Koh Samui: Getting There

Written by admin on January 7th, 2014. Posted in Koh Samui

By Air

Bangkok Airways operates several flights each day between Bangkok and Ko Samui, which is by far the easiest way to get to the island. Flights take just 1 hr. 20 mins. For bookings, call 66 (0) 2229 3456 (Bangkok) or 66 (0) 7742 2512 8 (Ko Samui).


By Train

Trains leave from Hua Lamphong Station in Bangkok to Surat Thani every day, from where it is necessary to take a bus to Don Sak and then a ferry across to the islands. For more information, contact 66 (0) 2223 7010.


By Bus

Buses from Bangkok leave frequently for Ko Samui, but the fare does not include the ticket for the ferry. Journey time is around 14 hours. Call 66 (0) 2435 1199 for information about airconditioned buses, and 66 (0) 2435 5557 8 for information about regular buses.


By Boat

(to Ko Samui) Both passenger and car ferries run from Don Sak Pier, taking about 1 hr. 30 mins. to complete the crossing. An express boat leaves Surat Thani every morning and takes 2 hrs. 30 mins. There are also overnight boats-one leaving from Surat Thani at 21.00 and arriving at 04.00, and the other leaving Ban Don Pier at 23.00 and arriving at Ko Samui at 05.00.

(to Ko Pha-ngan) Direct boats from Don Sak Pier to Ko Pha-ngan leave several times a day and take 2 hrs. 30 mins., while regular ferries from Na Thon on Ko Samui take just an hour. (to Ko Tao) Daily boats between Ko Pha-ngan and Ko Tao take about 2 hours., while those from Ko Samui (which also stop at Ko Pha-ngan) take 3 hours. An alternative port of departure for Ko Tao is from Chumphon on the mainland, from where the journey also takes about 3 hours.

Koh Samui: Getting Around

Written by admin on January 7th, 2014. Posted in Koh Samui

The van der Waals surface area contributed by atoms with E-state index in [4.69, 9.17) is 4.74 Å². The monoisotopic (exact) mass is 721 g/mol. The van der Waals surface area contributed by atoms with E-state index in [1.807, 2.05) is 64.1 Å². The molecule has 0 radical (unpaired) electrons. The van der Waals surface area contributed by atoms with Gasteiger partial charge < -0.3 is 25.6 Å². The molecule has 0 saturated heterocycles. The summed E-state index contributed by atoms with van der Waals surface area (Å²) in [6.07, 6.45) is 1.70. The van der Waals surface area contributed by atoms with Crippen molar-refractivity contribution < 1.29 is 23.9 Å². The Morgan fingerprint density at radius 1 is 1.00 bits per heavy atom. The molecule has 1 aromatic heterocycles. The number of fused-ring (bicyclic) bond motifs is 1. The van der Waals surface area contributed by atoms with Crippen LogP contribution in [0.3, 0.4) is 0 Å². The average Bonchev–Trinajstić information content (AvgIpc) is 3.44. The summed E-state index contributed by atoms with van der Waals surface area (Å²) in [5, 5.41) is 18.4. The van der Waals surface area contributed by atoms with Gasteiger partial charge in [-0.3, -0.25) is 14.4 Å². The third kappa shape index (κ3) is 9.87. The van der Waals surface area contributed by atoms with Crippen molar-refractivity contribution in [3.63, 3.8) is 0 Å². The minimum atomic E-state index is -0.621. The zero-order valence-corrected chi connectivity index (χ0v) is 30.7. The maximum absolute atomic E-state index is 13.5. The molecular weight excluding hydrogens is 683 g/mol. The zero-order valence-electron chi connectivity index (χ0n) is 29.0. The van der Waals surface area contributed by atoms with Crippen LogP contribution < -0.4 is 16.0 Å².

Getting AroundGetting around is relatively easy – all roads seem to lead back to the same place. You won’t find any highways on Samui.
Instead, there is one main road which goes around the island. Approximately 50 Kms long this road connects the main beaches to the town center, airport and vehicular ferry. Side roads feed off the main road to towns and villages.

Most travelers who have enough time can appreciate exploring the many interesting sites. The best mode of transport, although somewhat dangerous, is moped.

If the weather is nice, a moped allows you can see a lot more. Renting one is cheap about Bth. 250-300 and fuel is inexpensive. A tour around the island will take you approximately 3 – 4 hours (or more) depending on how many stops you make along the way.

Samui is an explorer’s dream. It is just big enough to offer a wealth of diversity of landscape, vistas, flora and fauna, and yet small enough to seek adventure in its many out-of-the-way places, while hardly ever losing sight of sea. Below are some ways in which you can do this.


TaxiBy Taxi

For many reasons, the least suitable for exploring, but the safest and easiest way to get from point A to B if you don’t know where B is! Drivers of public (red) taxis have operated uncontrolled for years. Regrettably they have been the source of many complaints. These have included rudeness, overcharging, and occasionally worse. Efforts are now being made to address all these problems. In the meantime however: obtain a copy of our TAKS “Getting the Most from Samui” guide booklet when you arrive. Use the instructions and the chart inside to ensure that you pay fair rates and avoid confrontation.

If you rent a Jeep